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Bird’s pause is a cruel policy
It’s been nearly three weeks since Iowa Attorney General Brenna Bird’s office announced it would pause a longtime policy paying for emergency contraception and, in rare cases, abortions for victims of sexual assault. Money to provide those crisis services comes from state’s victim compensation fund, filled with dollars paid in fines and fees in criminal cases.
Bird’s office said the attorney general has “paused” paying claims for these services as she conducts an audit of the fund. But the announcement came as a shock to many Iowans, including victims’ advocates. We see it as an unnecessary and callous move that only adds to the trauma experienced by rape victims. There’s no reason claims had to be cut off during the audit.
Iowa Public Radio reports that 70 sexual assault survivors have yet to be reimbursed. The claims add up to $3,300, including $730 for an abortion.
It shouldn’t take much time to audit these small yet critical expenditures. Instead, it seems clear sexual assault victims in Iowa have become pawns in the politics of abortion rights. Bird has said she is “100 percent” pro-life, following in the footsteps of former U.S. Rep. Steve King, whom Bird served as chief of staff. King opposes abortion, even in cases of rape and incest.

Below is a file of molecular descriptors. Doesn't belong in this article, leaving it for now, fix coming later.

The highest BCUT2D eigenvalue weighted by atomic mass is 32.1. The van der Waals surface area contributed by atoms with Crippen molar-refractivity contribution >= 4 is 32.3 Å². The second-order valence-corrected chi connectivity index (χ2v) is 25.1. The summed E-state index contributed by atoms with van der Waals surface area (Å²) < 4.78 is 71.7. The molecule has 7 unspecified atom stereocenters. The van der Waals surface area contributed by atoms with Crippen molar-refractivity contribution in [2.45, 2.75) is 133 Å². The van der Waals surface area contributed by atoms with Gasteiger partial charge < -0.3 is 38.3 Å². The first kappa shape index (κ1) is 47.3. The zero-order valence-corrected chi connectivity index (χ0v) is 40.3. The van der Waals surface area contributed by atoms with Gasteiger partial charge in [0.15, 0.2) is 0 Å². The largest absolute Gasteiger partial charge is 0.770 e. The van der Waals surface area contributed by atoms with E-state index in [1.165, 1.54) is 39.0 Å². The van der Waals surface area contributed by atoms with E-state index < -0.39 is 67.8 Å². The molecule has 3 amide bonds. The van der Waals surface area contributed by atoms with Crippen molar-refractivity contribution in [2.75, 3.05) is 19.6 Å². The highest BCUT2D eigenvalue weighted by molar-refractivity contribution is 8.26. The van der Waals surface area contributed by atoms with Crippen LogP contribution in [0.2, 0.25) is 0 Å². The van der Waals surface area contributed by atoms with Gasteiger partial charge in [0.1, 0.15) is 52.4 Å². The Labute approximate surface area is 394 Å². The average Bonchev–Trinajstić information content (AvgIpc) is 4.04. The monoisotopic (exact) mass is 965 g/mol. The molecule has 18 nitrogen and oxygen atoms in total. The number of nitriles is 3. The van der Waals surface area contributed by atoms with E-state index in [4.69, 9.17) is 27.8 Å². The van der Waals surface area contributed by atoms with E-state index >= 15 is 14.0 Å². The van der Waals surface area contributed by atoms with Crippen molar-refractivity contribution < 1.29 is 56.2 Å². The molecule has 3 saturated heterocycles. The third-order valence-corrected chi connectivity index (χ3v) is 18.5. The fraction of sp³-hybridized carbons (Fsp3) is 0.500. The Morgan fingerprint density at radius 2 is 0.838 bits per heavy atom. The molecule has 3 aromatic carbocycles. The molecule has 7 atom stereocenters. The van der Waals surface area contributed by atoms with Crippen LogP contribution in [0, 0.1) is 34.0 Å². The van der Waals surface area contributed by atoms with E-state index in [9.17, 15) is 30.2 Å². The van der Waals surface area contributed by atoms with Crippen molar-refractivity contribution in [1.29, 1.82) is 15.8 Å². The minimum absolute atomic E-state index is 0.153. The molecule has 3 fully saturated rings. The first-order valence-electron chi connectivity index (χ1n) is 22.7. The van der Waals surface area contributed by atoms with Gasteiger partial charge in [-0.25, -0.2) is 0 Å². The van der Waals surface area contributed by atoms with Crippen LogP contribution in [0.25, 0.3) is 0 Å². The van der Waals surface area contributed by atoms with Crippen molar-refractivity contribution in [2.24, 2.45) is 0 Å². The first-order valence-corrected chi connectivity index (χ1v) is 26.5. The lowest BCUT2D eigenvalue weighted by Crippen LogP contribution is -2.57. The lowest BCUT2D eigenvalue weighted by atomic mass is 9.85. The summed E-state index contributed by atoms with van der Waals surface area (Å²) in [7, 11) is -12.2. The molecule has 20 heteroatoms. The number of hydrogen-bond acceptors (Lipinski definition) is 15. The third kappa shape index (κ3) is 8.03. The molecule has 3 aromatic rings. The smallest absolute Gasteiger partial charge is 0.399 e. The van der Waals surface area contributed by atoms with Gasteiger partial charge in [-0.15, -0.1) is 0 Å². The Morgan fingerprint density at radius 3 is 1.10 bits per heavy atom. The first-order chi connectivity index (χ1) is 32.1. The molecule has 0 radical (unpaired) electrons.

The attorney general, who also campaigned last year on a pledge to stand up for crime victims, should reverse course immediately.
But this week, Bird refused to answer reporters’ questions about the pause and the audit. Will this pause become permanent, as we suspect? No comment from the attorney general.
If the state has no intention of covering these costs, Bird should be transparent about the change. This would allow other funding streams to be developed to address this issue. Refusing to answer questions prolongs uncertainty at a time when people need information.
It’s true the state is not required to pay for these services. But former Attorney General Tom Miller instituted the practice, and it was the correct call. Whether you can receive emergency contraception or abortion services in the wake of a sexual assault shouldn’t depend on whether a victim can afford it.
Rather than helping victims of sexual violence, many of them children, Bird’s pause makes their situation worse. It’s unconscionable to throw up barriers to a victim’s recovery just to please a segment of the Republican electorate that adheres to a radical view of abortion rights.
We seriously doubt when Iowans voted to make a change in the Attorney General’s Office this is what they had in mind.
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